supported at all?

Yes, but only a few, and only related to RSpec on Rails. We will NOT
be supporting the following in the new syntax:


You will be able to use instead:

response.should render_template
response.should render_text
response.should redirect_to

… but only after the action.

== For )(&)('s sake, WHEN will you stop making changes like this?

Right now.

While we will not commit to 100% backwards compatibility, we on the
RSpec Development Team are as anxious for this to stabilize as you
are. We just feel that when we get to a 1.0 release we absolutely must
have an API that is solid, easy to use, stable and maintainable. We
just didn’t see an end in sight to the problems we’d been seeing w/
the soon-to-be-ex-syntax, and we are very confident in this move and
its potential to fulfill those requirements.

== What’s up w/ the parens and {} blocks?

Parens: When you do this:

a.b c d

… Ruby gives you the all familiar:

“warning: parenthesize argument(s) for future version”

If you can live w/ that, then have at it w/o the parens.

Curly braces: This has to do w/ precedence. do/end has a lower
precedence than {}, which means that in this expression:

target.should satisfy do

… the block will be passed to #should instead of #satisfy. We need
the blocks to be passed to the matcher (#satisfy in this example), so
curly braces are required. This will be enforced by RSpec. When
#should or #should_not receive a block, the spec will fail with a
warning telling you to use {} instead of do/end. So you won’t have the
opportunity to simply forget.

We’re very excited about this release. I hope this email answers
most of your questions. If you have others, please
feel free, though I may punt on technical questions as many of those
will be answered by documentation in the 0.8.0-RC1 release.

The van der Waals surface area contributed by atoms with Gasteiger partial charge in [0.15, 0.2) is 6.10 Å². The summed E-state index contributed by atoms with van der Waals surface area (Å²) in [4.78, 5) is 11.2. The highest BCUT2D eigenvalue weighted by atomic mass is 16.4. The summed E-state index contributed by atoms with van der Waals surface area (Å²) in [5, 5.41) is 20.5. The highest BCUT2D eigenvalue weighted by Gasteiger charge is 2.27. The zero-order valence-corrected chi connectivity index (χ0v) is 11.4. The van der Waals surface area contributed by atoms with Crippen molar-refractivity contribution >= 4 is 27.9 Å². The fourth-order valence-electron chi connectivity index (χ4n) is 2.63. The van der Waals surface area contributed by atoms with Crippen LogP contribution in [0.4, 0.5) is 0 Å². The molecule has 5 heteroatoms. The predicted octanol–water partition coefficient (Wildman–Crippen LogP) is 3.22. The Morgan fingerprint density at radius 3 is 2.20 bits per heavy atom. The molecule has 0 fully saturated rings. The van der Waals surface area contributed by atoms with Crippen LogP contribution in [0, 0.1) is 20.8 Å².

Thanks for your patience with this and thanks especially to all of those
who contribute to RSpec’s evolution by participating with this list and
submitting RFEs to the tracker.

David C.
on behalf of The RSpec Development Team

On Feb 2, 2007, at 5:05 AM, David C. wrote:

== Why this change?

A very interesting and informative email and I don’t even use RSpec. :wink:

Good luck with your new release.

James Edward G. II

David C. schrieb:

Dear spec’ers,
deprecated methods.
(see below).
be going and what you should use instead.

I would prefere instead (as logical expressions): equal / not_equal
actual should not_equal(expected)


Klaus R. wrote:

David C. schrieb:

Dear spec’ers,
deprecated methods.
(see below).
be going and what you should use instead.

I would prefere instead (as logical expressions): equal / not_equal
actual should not_equal(expected)

By grouping the not with the should, you are able to negate arbitrary
expectations. If the not goes with the expectation, then each
expectation must provide its own negative (e.g. equal/not_equal,

– Jim W.

Well, you can solve that problem by overriding method_missing on Object
that expectations that match the regex /^not_(.+)/ can be automagically

I’m kidding of course. I applaud this decision by the RSpec team. A
of Rails projects that I work on use RSpec and at one point, also used
Mocha. Some subtle bugs were cropping up due to clashes between the
libraries’ use of method missing.